Magnesium oxide for horses
Epsom salts, or magnesium sulfate, is becoming an increasingly common supplement for horses.
Magnesium plays an important part in nerve and muscle function, and horses deficient in this important element can show signs of nervousness, wariness, excitability, and muscle tremors.
This gives magnesium its reputation for having a calming influence on equines.
A deficient horse is likely to have a poor tolerance to work and its muscles will tie up quite quickly.
Magnesium is also known to play an important part in reducing equine obesity, and can lessen the risk of laminitis in animals prone to it during periods of strong spring grass growth.
But like most things, you can easily end up giving your horse too much.
Epsom salts is cheap and there is a danger that horse owners may be providing too much in their horse’s diet.
Epsom salts is best known as a laxative. Give your horse an overly generous amount and, just like people, they’ll be feeling the effects of diarrhoea. Anything greater than one level tablespoon a day per 100kg of your horse’s bodyweight is likely to result in a case of the runs.
• 31 mg/kg/day of MgO or
• 64 mg/kg/day of MgCO3 or
• 93 mg/kg/day of MgSO4
While at the correct rate, it is an acceptable source of magnesium, you will probably be better feeding magnesium oxide or – the Rolls-Royce of magnesium supplements – magnesium aspartate.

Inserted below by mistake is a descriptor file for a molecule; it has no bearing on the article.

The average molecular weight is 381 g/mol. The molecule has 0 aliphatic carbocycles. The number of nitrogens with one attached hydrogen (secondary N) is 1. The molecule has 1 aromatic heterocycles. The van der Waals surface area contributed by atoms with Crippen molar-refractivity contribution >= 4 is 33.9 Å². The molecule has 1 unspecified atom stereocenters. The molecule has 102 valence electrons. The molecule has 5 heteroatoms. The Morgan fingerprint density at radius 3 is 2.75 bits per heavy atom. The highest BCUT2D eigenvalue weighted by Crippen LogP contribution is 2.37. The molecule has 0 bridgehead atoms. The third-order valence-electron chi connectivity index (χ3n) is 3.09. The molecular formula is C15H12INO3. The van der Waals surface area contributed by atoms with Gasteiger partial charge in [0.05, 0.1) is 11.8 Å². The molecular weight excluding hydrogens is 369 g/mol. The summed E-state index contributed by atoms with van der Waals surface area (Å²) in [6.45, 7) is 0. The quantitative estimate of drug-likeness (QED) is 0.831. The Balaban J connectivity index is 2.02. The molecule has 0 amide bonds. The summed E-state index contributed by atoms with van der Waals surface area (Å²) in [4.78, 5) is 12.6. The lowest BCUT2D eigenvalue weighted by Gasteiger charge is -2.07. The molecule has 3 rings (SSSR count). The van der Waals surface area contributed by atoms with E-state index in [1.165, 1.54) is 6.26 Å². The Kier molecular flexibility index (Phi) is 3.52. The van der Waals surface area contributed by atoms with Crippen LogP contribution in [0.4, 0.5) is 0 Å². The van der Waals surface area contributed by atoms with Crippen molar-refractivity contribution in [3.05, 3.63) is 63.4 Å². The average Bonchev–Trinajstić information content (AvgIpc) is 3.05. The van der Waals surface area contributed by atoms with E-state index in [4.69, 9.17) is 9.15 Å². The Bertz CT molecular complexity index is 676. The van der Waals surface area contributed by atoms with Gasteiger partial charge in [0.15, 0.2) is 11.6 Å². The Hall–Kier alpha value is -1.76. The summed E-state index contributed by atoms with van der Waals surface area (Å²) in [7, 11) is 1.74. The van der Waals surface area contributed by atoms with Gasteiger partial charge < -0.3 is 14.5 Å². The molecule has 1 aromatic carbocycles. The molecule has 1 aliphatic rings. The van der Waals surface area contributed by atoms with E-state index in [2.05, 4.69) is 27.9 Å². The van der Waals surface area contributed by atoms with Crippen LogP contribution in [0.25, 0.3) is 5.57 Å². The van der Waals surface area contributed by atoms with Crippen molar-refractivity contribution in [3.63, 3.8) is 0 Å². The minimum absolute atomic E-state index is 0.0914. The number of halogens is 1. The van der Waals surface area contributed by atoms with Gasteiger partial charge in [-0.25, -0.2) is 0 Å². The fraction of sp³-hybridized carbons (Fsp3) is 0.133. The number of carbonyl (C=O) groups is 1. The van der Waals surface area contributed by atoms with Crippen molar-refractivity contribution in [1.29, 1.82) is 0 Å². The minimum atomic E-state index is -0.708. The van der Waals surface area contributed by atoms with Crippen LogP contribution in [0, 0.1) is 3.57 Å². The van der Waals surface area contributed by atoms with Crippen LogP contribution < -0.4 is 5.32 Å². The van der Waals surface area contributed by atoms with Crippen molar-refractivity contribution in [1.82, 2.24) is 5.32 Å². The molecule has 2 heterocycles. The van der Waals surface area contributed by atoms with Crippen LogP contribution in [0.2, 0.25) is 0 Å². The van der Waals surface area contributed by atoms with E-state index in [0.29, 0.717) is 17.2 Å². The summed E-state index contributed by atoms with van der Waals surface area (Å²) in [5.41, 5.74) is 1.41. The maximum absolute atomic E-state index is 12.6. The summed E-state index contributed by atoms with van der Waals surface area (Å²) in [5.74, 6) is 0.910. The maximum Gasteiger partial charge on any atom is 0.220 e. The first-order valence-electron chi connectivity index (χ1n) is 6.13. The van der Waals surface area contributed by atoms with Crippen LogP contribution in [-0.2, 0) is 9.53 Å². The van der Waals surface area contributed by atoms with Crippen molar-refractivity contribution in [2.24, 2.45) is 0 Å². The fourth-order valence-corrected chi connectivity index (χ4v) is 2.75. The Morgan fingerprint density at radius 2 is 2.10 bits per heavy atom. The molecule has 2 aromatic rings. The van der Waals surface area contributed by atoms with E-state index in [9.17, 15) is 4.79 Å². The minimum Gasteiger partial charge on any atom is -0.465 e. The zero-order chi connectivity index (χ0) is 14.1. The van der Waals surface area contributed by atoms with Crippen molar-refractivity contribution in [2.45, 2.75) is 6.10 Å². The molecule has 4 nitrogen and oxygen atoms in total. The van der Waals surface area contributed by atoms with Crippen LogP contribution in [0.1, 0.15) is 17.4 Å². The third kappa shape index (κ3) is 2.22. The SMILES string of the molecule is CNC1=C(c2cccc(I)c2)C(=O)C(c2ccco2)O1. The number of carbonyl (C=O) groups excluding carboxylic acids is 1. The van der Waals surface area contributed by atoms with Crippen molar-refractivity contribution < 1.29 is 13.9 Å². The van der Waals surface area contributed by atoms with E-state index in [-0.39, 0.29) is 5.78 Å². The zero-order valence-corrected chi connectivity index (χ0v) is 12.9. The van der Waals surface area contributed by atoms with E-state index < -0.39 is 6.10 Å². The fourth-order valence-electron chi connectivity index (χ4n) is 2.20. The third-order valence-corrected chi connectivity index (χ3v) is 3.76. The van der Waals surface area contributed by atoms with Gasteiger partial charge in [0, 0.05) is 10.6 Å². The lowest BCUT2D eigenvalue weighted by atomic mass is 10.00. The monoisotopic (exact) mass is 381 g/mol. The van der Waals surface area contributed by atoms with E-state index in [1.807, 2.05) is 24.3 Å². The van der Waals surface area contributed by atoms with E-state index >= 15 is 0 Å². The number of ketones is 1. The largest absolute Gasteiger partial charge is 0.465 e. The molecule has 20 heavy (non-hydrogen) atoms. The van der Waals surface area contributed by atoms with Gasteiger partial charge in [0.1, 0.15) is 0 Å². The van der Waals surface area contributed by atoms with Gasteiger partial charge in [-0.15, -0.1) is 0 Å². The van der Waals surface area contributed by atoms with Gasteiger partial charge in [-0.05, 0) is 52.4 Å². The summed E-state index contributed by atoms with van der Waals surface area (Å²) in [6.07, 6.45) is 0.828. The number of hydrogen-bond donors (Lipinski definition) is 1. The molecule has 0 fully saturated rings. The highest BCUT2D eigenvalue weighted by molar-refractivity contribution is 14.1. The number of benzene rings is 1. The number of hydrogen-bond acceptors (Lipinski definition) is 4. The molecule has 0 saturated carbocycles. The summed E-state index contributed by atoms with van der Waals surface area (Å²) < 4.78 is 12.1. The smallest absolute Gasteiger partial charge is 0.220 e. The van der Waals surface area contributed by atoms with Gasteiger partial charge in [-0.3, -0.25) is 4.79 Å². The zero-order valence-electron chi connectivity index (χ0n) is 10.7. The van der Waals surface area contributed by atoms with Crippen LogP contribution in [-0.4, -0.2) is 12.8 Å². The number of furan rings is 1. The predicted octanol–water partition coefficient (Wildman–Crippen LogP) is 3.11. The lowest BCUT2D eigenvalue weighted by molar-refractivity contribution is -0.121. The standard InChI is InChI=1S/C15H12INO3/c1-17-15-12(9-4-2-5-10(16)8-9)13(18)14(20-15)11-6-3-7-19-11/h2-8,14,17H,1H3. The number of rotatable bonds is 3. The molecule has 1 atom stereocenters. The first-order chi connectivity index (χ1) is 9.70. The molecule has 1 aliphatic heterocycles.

Excessive magnesium will be excreted in the urine, but major overdoses have been linked to heart conduction problems and renal trouble, so it’s important you don’t overdo it.
A study looking at magnesium uptake in horses was conducted by six veterinarians at the Department of Veterinary Biosciences, College of Veterinary Medicine, at Ohio State University.
The magnesium requirement of a typical horse was put at 13 milligrams per kilogram of bodyweight per day. Horses that are growing, lactating, or in work will use more each day.
For example, a lot of magnesium can be lost in sweat. For such animals, the quantity could be increased 1.5 to 2 times the maintenance dose.
Opinion appears to vary on whether magnesium supplementation is needed at all. It will, of course, depend in part on whether the soils on which a horse is grazing are deficient in the element. Any such deficiency will be reflected in the grass grown.
In general, a horse is likely to get between 60 per cent and 100 per cent of its daily magnesium needs through a normal forage diet.
Deficiencies are most likely in spring, during periods of strong grass growth, and even in winter on pastures in milder areas where grass is being pushed along with fertiliser.
Grass in both circumstances is likely to be low in magnesium, sodium, and soluble carbohydrates, and most likely high in nitrogen and potassium. This is a double whammy, as high potassium levels can slow the absorption of what little magnesium there is, while sodium (which is low in these situations) is known to help its uptake.
Mechanisms affecting magnesium uptake in a horse are complex, and not always related to too little magnesium in the diet. It is just as likely that magnesium deficiency is caused by too much potassium in the diet inhibiting uptake.
Potassium is not the only potential player in this complex equation. The presence and proportions of calcium, phosphorous, and fats in the diet can also play a part in the ability of a horse to use the magnesium in its diet.
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